by Megan Simpson
YOUNGSTOWN, Ohio– Consider the typical American “morning routine”—wake up, brew coffee, turn on “Good Morning America,” “The Today Show” or a morning program of the likes. What viewers see is the smiling, polished faces of the reporters and waving fans in the background as they relish in their five seconds of fame on television.
But what would Westminster broadcast communication alumni John Mikulas ’96 and Amy Gustavson Garland ’98 see? All the moving parts happening behind the camera not captured on screen.
Mikulas, chief videographer at WFMJ-TV in Youngstown, and Garland, coordinating producer for the morning show “WFMJ Today,” both learned the peculiarities of the newsroom during their time at Titan Radio and the College’s television station. Even 20 years after working together in the College stations, they are still applying the skills they learned and honed at Westminster.
“I really think there is no substitute for that hands-on experience,” Garland said. “I did one internship in TV news during my undergraduate and was in sports, but what really transitioned into having the skills was the hands-on experience I got at Westminster—working the radio, having shifts, learning programming and then moving on to the TV station.”
For broadcast communication majors at larger universities, it is more unlikely for students to see the inside of the radio station or newsroom before their junior or senior year. However, Westminster College’s broadcast communication program prides itself in giving its students the opportunity to jump into the studio as early as their freshman year.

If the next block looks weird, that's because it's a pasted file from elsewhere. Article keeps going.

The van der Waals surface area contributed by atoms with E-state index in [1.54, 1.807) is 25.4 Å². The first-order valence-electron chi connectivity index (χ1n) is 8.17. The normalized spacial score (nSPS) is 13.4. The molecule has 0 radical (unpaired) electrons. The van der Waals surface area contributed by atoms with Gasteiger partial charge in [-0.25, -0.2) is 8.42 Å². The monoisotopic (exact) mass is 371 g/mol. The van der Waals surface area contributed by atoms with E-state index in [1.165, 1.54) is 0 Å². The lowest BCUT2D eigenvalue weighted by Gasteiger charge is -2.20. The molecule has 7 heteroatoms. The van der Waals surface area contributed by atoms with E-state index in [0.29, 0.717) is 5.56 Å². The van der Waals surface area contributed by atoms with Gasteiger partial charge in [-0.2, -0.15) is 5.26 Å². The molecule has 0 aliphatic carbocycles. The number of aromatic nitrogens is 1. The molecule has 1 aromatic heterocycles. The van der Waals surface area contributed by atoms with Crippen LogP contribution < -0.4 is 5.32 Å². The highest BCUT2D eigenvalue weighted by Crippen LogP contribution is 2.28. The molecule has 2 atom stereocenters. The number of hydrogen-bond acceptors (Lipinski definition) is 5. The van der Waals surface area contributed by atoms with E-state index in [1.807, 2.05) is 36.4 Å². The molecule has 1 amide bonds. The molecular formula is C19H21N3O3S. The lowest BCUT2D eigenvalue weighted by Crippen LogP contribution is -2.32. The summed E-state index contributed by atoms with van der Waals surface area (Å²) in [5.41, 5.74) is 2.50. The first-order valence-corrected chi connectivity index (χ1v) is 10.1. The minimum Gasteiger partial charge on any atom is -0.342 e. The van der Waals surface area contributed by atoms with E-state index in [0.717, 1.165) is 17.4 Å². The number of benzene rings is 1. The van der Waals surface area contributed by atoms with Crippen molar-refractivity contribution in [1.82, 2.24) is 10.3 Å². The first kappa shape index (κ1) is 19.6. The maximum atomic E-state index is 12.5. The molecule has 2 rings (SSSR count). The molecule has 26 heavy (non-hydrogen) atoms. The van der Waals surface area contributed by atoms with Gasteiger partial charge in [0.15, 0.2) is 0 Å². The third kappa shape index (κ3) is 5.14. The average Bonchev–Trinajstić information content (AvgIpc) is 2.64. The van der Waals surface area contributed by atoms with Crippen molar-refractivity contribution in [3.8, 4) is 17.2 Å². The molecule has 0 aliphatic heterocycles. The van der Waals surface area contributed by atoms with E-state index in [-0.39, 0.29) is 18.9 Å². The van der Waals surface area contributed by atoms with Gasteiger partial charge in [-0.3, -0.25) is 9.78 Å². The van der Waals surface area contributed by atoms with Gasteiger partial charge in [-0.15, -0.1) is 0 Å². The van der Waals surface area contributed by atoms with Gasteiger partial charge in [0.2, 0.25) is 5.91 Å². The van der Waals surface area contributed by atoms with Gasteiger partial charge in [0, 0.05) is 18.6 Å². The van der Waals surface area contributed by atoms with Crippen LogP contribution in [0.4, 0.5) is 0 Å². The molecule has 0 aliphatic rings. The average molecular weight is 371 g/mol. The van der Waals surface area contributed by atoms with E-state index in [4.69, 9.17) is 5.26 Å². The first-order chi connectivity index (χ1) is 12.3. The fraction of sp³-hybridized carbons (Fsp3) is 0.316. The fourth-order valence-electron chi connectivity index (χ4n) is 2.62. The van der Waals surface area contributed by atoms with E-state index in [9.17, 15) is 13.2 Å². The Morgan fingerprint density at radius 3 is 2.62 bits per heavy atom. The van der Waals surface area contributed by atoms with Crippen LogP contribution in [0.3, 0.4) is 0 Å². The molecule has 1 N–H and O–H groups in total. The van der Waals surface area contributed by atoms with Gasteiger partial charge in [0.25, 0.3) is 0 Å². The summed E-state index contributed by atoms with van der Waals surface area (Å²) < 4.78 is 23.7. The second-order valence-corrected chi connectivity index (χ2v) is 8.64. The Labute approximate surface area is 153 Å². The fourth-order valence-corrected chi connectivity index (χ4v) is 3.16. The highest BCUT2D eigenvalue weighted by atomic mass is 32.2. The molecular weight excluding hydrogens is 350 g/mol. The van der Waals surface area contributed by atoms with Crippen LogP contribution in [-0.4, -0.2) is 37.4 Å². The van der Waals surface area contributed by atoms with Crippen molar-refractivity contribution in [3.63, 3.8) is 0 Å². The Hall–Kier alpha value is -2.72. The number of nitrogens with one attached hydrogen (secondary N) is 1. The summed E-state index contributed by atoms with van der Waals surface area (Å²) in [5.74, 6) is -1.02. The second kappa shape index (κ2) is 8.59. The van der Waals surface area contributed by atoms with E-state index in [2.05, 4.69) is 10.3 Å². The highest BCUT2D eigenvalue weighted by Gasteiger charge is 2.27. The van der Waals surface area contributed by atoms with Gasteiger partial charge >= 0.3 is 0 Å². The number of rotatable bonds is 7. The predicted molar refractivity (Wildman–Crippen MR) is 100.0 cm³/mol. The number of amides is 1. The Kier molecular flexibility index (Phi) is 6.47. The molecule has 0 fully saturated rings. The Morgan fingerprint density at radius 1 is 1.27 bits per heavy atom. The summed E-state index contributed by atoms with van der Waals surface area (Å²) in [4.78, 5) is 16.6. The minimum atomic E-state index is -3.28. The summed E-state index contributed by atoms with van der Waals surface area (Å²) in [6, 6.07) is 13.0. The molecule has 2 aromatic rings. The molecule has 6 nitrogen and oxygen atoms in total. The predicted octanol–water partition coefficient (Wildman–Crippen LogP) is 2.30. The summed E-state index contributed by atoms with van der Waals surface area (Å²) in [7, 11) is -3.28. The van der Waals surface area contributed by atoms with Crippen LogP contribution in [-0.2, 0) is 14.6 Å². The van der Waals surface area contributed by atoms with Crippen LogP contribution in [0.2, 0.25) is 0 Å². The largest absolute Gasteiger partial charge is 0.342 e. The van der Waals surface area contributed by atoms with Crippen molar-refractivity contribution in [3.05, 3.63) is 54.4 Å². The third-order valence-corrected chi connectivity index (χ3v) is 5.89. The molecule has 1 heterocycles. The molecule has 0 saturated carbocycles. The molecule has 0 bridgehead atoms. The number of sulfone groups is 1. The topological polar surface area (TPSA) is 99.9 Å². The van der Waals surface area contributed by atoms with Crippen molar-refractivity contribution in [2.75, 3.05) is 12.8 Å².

Although working different jobs in separate departments at WFMJ, Garland and Mikulas still get the chance to collaborate often. Garland relies on Mikulas to configure logistics and asks for help in deciding on equipment needed to fulfill her visions. Sometimes Mikulas also works the camera for Garland’s morning show, or if she wants to go live at a location, Garland will work with Mikulas to make it happen.
The success of their jobs relies on them being able to understand all the functions within the newsroom. Both Garland and Mikulas believe Westminster primed them for becoming valuable and cooperative professionals, as they understand the needs of the people they work with in all departments.
“We had four newscasts four days a week at Westminster, and every day at 3:30 or 4, you’d head over to the station and we’d actually talk on air,” Garland said. “I knew what a producer did. I knew what went on behind the scenes. So much of it transitioned once I got into the field.”
As the manager of his department, Mikulas works with scheduling, equipment and training, and sometimes he gathers his own videos to bring back for editing. Even though he enjoys shooting video in the field and meeting people, he understands the importance of knowing others’ roles, too.
“When we work like this, I understand what Amy’s needs are, and she understands where I’m coming from,” said Mikulas, adding that Westminster’s broadcasting department better prepared its students for work in the field by introducing them to every position. “If you want to be reporter, you need to also know how to shoot, edit and produce. It just makes you better at your job.”